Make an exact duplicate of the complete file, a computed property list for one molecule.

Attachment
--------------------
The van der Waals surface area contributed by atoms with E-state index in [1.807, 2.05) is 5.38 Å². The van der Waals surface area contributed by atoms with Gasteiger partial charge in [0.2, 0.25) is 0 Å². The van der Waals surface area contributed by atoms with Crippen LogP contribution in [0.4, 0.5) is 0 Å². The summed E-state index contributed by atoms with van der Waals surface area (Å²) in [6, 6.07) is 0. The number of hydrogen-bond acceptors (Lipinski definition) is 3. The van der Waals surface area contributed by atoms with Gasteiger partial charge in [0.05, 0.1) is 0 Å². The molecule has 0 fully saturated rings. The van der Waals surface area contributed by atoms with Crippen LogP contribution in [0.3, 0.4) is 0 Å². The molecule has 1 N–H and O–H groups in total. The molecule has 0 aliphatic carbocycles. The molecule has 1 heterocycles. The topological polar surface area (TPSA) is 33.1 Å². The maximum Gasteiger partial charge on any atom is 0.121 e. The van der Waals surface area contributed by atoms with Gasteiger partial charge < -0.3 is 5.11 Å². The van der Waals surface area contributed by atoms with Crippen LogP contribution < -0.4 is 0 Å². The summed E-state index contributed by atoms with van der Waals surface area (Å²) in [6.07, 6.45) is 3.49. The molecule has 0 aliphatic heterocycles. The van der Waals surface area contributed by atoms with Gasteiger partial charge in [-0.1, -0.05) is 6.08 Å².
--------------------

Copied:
The van der Waals surface area contributed by atoms with E-state index in [1.807, 2.05) is 5.38 Å². The van der Waals surface area contributed by atoms with Gasteiger partial charge in [0.2, 0.25) is 0 Å². The van der Waals surface area contributed by atoms with Crippen LogP contribution in [0.4, 0.5) is 0 Å². The summed E-state index contributed by atoms with van der Waals surface area (Å²) in [6, 6.07) is 0. The number of hydrogen-bond acceptors (Lipinski definition) is 3. The van der Waals surface area contributed by atoms with Gasteiger partial charge in [0.05, 0.1) is 0 Å². The molecule has 0 fully saturated rings. The van der Waals surface area contributed by atoms with Crippen LogP contribution in [0.3, 0.4) is 0 Å². The molecule has 1 N–H and O–H groups in total. The molecule has 0 aliphatic carbocycles. The molecule has 1 heterocycles. The topological polar surface area (TPSA) is 33.1 Å². The maximum Gasteiger partial charge on any atom is 0.121 e. The van der Waals surface area contributed by atoms with Gasteiger partial charge < -0.3 is 5.11 Å². The van der Waals surface area contributed by atoms with Crippen LogP contribution < -0.4 is 0 Å². The summed E-state index contributed by atoms with van der Waals surface area (Å²) in [6.07, 6.45) is 3.49. The molecule has 0 aliphatic heterocycles. The van der Waals surface area contributed by atoms with Gasteiger partial charge in [-0.1, -0.05) is 6.08 Å².